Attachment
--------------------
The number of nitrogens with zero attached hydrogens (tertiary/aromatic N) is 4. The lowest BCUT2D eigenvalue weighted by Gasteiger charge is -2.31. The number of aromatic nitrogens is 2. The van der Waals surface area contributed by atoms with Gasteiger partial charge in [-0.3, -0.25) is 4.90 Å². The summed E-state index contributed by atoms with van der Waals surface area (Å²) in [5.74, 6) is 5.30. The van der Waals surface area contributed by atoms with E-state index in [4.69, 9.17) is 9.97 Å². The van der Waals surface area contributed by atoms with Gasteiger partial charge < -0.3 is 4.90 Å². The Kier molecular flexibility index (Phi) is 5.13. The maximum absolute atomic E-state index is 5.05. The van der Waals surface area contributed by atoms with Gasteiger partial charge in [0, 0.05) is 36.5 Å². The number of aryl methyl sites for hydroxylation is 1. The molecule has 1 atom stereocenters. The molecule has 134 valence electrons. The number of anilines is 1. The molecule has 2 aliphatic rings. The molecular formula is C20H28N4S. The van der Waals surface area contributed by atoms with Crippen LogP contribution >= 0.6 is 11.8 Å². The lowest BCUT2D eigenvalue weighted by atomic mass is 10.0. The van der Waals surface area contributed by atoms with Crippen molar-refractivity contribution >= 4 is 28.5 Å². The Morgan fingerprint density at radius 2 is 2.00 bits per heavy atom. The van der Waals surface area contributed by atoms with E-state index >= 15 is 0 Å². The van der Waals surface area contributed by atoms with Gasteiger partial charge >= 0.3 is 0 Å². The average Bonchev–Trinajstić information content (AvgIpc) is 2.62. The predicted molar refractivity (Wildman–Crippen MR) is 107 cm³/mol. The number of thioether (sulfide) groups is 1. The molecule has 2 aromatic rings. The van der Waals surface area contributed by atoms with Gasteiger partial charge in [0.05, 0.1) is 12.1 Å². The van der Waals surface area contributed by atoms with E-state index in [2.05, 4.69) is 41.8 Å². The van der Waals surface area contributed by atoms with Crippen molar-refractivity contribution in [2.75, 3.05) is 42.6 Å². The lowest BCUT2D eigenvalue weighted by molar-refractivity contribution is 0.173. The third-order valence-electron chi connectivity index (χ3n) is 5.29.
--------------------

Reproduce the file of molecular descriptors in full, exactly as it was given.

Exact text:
The number of nitrogens with zero attached hydrogens (tertiary/aromatic N) is 4. The lowest BCUT2D eigenvalue weighted by Gasteiger charge is -2.31. The number of aromatic nitrogens is 2. The van der Waals surface area contributed by atoms with Gasteiger partial charge in [-0.3, -0.25) is 4.90 Å². The summed E-state index contributed by atoms with van der Waals surface area (Å²) in [5.74, 6) is 5.30. The van der Waals surface area contributed by atoms with E-state index in [4.69, 9.17) is 9.97 Å². The van der Waals surface area contributed by atoms with Gasteiger partial charge < -0.3 is 4.90 Å². The Kier molecular flexibility index (Phi) is 5.13. The maximum absolute atomic E-state index is 5.05. The van der Waals surface area contributed by atoms with Gasteiger partial charge in [0, 0.05) is 36.5 Å². The number of aryl methyl sites for hydroxylation is 1. The molecule has 1 atom stereocenters. The molecule has 134 valence electrons. The number of anilines is 1. The molecule has 2 aliphatic rings. The molecular formula is C20H28N4S. The van der Waals surface area contributed by atoms with Crippen LogP contribution >= 0.6 is 11.8 Å². The lowest BCUT2D eigenvalue weighted by atomic mass is 10.0. The van der Waals surface area contributed by atoms with Crippen molar-refractivity contribution >= 4 is 28.5 Å². The Morgan fingerprint density at radius 2 is 2.00 bits per heavy atom. The van der Waals surface area contributed by atoms with E-state index >= 15 is 0 Å². The van der Waals surface area contributed by atoms with Gasteiger partial charge >= 0.3 is 0 Å². The average Bonchev–Trinajstić information content (AvgIpc) is 2.62. The predicted molar refractivity (Wildman–Crippen MR) is 107 cm³/mol. The number of thioether (sulfide) groups is 1. The molecule has 2 aromatic rings. The van der Waals surface area contributed by atoms with Gasteiger partial charge in [0.05, 0.1) is 12.1 Å². The van der Waals surface area contributed by atoms with E-state index in [2.05, 4.69) is 41.8 Å². The van der Waals surface area contributed by atoms with Crippen molar-refractivity contribution in [2.75, 3.05) is 42.6 Å². The lowest BCUT2D eigenvalue weighted by molar-refractivity contribution is 0.173. The third-order valence-electron chi connectivity index (χ3n) is 5.29.